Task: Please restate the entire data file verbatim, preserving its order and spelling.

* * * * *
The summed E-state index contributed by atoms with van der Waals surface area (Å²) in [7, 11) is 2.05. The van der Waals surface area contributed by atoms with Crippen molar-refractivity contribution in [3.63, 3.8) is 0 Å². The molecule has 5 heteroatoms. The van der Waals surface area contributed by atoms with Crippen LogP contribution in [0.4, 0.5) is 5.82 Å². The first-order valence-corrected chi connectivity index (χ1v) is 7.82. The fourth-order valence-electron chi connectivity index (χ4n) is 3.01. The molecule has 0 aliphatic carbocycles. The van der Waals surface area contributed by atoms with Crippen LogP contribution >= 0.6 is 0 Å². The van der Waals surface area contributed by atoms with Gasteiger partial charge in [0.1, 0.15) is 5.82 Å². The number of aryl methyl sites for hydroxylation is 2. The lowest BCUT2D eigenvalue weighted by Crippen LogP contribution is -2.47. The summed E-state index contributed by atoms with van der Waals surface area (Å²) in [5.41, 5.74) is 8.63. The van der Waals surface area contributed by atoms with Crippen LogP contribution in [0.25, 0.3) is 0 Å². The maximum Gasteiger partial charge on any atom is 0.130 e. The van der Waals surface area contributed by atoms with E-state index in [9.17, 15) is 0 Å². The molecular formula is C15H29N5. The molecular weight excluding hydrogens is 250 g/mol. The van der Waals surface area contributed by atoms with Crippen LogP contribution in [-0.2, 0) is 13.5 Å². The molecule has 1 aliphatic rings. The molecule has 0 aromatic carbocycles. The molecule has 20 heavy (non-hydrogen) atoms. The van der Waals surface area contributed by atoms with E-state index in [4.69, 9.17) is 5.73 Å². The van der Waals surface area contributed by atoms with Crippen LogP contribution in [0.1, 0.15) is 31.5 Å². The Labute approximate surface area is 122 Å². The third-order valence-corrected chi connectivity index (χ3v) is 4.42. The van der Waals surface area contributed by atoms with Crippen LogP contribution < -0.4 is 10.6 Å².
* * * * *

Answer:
The summed E-state index contributed by atoms with van der Waals surface area (Å²) in [7, 11) is 2.05. The van der Waals surface area contributed by atoms with Crippen molar-refractivity contribution in [3.63, 3.8) is 0 Å². The molecule has 5 heteroatoms. The van der Waals surface area contributed by atoms with Crippen LogP contribution in [0.4, 0.5) is 5.82 Å². The first-order valence-corrected chi connectivity index (χ1v) is 7.82. The fourth-order valence-electron chi connectivity index (χ4n) is 3.01. The molecule has 0 aliphatic carbocycles. The van der Waals surface area contributed by atoms with Crippen LogP contribution >= 0.6 is 0 Å². The van der Waals surface area contributed by atoms with Gasteiger partial charge in [0.1, 0.15) is 5.82 Å². The number of aryl methyl sites for hydroxylation is 2. The lowest BCUT2D eigenvalue weighted by Crippen LogP contribution is -2.47. The summed E-state index contributed by atoms with van der Waals surface area (Å²) in [5.41, 5.74) is 8.63. The van der Waals surface area contributed by atoms with Crippen LogP contribution in [0.25, 0.3) is 0 Å². The maximum Gasteiger partial charge on any atom is 0.130 e. The van der Waals surface area contributed by atoms with E-state index in [9.17, 15) is 0 Å². The molecular formula is C15H29N5. The molecular weight excluding hydrogens is 250 g/mol. The van der Waals surface area contributed by atoms with Crippen LogP contribution in [-0.2, 0) is 13.5 Å². The molecule has 1 aliphatic rings. The molecule has 0 aromatic carbocycles. The molecule has 20 heavy (non-hydrogen) atoms. The van der Waals surface area contributed by atoms with E-state index in [4.69, 9.17) is 5.73 Å². The van der Waals surface area contributed by atoms with Crippen LogP contribution in [0.1, 0.15) is 31.5 Å². The Labute approximate surface area is 122 Å². The third-order valence-corrected chi connectivity index (χ3v) is 4.42. The van der Waals surface area contributed by atoms with Crippen LogP contribution < -0.4 is 10.6 Å².